Car Break-Ins Are Up During COVID-19, But WHY?
It actually makes a lot of sense, and here's what you can do to prevent it from happening to YOU.
You've probably already heard that domestic violence calls have skyrocketed since the start of the coronavirus pandemic, which is really sad by itself. Did you know that vehicle larceny calls are up, too?
In New York City, they've shot up by 63%. In Los Angeles, they've gone up by 17% from the same time last year. But why?
There are a few reasons:
1. People aren't driving, and they're home more.
When's the last time you drove your car? I drove mine on Sunday but, before that, it had been at least a week. I use a fob for my car; if the fob is near the car, the doors can unlock. So yes, if I leave my cars in my car or near it, a thief doesn't even have to break-in; they can just open the door.
2. A lot of people are out of work and desperate.
According to law enforcement, breaking into a car is a "low-risk crime with a potentially high reward." People have more time to burn and some people have drug habits that need to be fueled; breaking into a car for some quick cash or something that they can sell is a quick fix.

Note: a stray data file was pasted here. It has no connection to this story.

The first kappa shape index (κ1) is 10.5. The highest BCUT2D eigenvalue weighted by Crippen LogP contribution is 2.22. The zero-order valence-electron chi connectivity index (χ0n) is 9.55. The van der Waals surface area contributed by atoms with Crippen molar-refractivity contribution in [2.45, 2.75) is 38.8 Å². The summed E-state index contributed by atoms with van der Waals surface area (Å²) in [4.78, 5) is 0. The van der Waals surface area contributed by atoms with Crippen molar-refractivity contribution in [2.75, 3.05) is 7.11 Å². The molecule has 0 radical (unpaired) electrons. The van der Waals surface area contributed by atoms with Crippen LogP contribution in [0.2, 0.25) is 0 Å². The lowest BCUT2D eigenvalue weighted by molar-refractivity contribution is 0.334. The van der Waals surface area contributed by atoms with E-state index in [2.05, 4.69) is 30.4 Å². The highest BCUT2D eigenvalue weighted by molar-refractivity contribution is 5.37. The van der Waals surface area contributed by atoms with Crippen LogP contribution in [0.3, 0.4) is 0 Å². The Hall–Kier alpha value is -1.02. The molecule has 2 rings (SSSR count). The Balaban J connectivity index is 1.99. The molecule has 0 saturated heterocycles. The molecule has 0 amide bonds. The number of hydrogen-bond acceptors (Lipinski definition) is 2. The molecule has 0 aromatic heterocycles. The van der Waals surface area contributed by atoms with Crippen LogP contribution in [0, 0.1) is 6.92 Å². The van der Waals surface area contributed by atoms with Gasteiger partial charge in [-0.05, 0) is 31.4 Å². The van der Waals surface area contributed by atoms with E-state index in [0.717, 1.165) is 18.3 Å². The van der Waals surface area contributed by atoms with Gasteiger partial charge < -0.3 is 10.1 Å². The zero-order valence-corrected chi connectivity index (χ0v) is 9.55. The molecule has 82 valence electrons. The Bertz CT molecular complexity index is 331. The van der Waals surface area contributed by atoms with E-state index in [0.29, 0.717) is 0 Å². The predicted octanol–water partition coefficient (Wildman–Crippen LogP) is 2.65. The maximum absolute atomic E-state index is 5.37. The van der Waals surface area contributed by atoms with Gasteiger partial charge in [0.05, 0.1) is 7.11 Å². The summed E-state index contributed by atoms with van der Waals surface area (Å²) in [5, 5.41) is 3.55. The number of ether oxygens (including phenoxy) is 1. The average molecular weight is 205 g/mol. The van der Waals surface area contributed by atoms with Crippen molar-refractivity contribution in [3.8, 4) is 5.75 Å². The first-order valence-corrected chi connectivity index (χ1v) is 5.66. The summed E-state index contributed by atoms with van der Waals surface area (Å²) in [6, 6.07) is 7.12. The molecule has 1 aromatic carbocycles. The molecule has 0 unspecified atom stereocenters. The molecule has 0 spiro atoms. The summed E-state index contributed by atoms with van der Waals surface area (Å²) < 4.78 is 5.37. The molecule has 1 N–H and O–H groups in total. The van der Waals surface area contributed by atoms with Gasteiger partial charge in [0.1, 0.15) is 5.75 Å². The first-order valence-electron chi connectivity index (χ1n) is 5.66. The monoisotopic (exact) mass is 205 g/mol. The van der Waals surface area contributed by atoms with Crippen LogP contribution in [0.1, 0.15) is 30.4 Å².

3. Kids are out of school.
Of course, this is assuming that most car thieves are teenagers, and there's not a lot of research to support that. However, kids have been out of school for months at this point, and some of them are trying their luck.
So, what can you do to prevent it?
Keep your keys OUT of your car at all times. Lock your car. Keep it in your garage if you have one. Keep an eye on your neighborhood, and don't be afraid to call law enforcement if you see something out of the ordinary.